NBC Outrage: What Makes Joe Laugh Hurts Others
When MSNBC’s Joe Scarborough praised NBC for laying off employees, who was he channeling? In his morning comment, he said: “When I first walked into MSNBC eight years ago, I saw thousands of people sitting around doing nothing, and I looked and I said, what are all these people doing?”
I was stunned when I heard him make that statement when you consider that the unemployment rate has remained stubbornly above 8 percent. That was high for three long years. The situation is worse among African-Americans, who are more prone than any other group to lose their jobs or not likely to get hired soon after losing one. The latest Labor Department data for April shows unemployment rate for Blacks fell about 3 percent to 13 percent from 16 percent three years ago.
It makes for grim reading and is worse when you consider many of these people are young, and they are wasting their lives away. So these are not just statistics. They are real human beings with wants and families of their own.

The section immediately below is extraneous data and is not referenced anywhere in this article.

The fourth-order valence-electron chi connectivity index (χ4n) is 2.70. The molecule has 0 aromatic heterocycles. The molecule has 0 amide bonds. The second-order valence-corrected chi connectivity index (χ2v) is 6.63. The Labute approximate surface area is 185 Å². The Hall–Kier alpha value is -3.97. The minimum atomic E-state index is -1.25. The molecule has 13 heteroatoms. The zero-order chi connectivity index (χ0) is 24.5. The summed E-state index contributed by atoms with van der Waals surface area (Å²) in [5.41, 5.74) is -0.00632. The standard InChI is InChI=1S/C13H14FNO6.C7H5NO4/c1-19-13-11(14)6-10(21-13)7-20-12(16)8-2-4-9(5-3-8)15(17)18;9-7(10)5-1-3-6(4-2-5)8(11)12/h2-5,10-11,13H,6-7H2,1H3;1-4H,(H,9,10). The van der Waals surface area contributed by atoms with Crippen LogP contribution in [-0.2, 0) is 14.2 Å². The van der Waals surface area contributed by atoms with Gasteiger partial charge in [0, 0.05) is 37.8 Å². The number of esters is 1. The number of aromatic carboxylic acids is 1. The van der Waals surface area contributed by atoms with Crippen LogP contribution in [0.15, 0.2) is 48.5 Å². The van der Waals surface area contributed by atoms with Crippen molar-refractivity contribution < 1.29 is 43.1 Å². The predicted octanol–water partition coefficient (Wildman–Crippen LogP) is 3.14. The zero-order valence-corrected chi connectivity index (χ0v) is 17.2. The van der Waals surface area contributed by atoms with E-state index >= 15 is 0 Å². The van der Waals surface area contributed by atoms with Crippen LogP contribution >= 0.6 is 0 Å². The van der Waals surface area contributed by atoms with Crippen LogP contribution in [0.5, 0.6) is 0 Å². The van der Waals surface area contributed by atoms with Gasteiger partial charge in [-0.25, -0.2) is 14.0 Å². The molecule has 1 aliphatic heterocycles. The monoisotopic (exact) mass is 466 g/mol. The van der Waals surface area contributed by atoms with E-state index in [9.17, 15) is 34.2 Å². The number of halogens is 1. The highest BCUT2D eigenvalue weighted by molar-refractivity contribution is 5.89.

So, how convenient is it that MSNBC should add more to the number of the unemployed in this country while at the same time sending out reporters to cover a story about unemployment going up, only this time the cable network's high-profile mouthpiece is trying to blame others for not doing enough to create jobs.
It reminds me of a year ago when General Electric, NBC’s parent company at the time, was reported to have somewhat gamed the system by paying a negligible amount of taxes—instead of paying its share. It raises serious ethical questions about these media companies and the journalists who work for them. Those ethical problems could be avoided if we in the media, and NBC/MSNBC in particular, didn’t hold ourselves to be the paragon of virtue. It lowers public trust in the media. Joe should have taken back his unfortunate comment.